Jayda Arrington is the IMPAACT Community Advisory Board (ICAB) representative for the University of California, Los Angeles (UCLA) IMPAACT site and has been part of the UCLA CAB for four years. She has an associate degree in paralegal studies and is currently working toward her bachelor’s degree in psychology with a minor in Africana Studies at California State University Dominguez-Hills. Her goal is to become a case manager and social and human service assistant to help people affected by HIV/AIDS.
What have you most enjoyed about working with the IMPAACT Network?
Everything! I first found my voice four years ago when I joined the UCLA CAB and was selected to represent the CAB at the IMPAACT Annual Meeting in Washington, D.C. Dr. Jaime Deville attends every CAB meeting and talks about IMPAACT trials, and that’s where I found out that my daughter and I have both actually been a part of IMPAACT research studies. I have enjoyed networking with ICAB members from the seven continents and connecting with people from all over the world, where I have made lifelong connections and valued friendships. I have also enjoyed hearing updates on new clinical trials currently happening, as well as those we have reviewed protocols for during our quarterly ICAB calls.
Explain the importance of community engagement in clinical trials and what your hope is for the future of community engagement and involvement in the future.
Community Engagement is very important because we need to stay informed and continue to educate ourselves and others. It is my hope that for now, and in the future, women and children will ALWAYS be included, not only in clinical trials but also in all aspects of community engagement and involvement, from the very first day and continuously throughout the entire process.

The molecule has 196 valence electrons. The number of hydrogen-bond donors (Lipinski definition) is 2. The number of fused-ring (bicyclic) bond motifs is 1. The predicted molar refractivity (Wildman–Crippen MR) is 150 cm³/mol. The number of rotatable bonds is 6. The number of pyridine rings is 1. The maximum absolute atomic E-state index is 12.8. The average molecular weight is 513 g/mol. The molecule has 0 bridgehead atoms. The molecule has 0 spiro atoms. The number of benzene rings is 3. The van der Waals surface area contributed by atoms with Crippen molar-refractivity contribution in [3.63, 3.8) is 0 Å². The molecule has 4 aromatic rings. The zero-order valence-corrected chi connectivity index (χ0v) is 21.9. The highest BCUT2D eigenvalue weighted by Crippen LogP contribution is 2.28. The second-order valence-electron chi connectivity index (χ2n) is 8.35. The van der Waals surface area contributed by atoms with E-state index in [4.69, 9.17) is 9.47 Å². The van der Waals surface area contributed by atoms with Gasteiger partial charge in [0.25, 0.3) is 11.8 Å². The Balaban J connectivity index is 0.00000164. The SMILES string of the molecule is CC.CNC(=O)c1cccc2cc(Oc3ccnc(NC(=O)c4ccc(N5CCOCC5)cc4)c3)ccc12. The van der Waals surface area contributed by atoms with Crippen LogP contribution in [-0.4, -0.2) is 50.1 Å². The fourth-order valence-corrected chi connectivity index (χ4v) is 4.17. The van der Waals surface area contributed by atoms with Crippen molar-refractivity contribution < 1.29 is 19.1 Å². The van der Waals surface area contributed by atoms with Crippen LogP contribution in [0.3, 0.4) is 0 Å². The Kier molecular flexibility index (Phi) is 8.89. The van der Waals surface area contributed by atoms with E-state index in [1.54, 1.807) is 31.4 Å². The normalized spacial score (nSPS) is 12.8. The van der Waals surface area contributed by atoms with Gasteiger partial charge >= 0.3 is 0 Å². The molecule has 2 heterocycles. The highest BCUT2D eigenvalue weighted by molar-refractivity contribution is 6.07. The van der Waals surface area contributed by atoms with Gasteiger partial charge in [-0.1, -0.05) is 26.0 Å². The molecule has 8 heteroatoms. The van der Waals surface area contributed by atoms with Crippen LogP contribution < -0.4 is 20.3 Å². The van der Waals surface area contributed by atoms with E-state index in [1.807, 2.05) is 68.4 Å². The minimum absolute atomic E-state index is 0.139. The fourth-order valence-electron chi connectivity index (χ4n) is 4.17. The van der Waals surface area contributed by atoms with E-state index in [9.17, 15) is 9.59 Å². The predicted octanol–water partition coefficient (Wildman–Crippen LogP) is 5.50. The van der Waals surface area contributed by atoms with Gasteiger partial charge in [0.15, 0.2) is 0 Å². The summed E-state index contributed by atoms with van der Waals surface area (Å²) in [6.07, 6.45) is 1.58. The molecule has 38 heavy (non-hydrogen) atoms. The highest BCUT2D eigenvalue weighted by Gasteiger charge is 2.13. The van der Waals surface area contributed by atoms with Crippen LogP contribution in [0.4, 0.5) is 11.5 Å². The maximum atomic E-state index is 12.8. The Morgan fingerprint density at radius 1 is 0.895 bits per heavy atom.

At last year’s IMPAACT Annual Meeting, you presented on the U=U campaign. Tell us a little bit about that campaign and how your site was involved.
Our UCLA CAB was asked to help CHIPTS (Center for HIV Identification, Prevention, and Treatment Services), by providing input on a U=U campaign for women. They requested feedback on a palm card that explained how U=U directly impacts women. As a direct result of our input, they were able to make changes to the content, photos and layout of the card.
What has been the most defining experience so far in your career?
The most defining experience in my career so far is that I changed my educational path as a result of my advocacy/activism work and experiences. Initially I was studying law, but now, I am majoring in psychology and minoring in Africana studies. When I started outfour years ago, I never dreamt that I would be here, where I am today, working on a bachelor’s degree and helping other people living with HIV. When I look back and reflect on all the ways I have been active and participated in this field, I am VERY proud of all that I have achieved.
What do you enjoy doing when you’re not working?
When I am not working, I enjoy spending time with my kids, watching movies, listening to music and eating good food!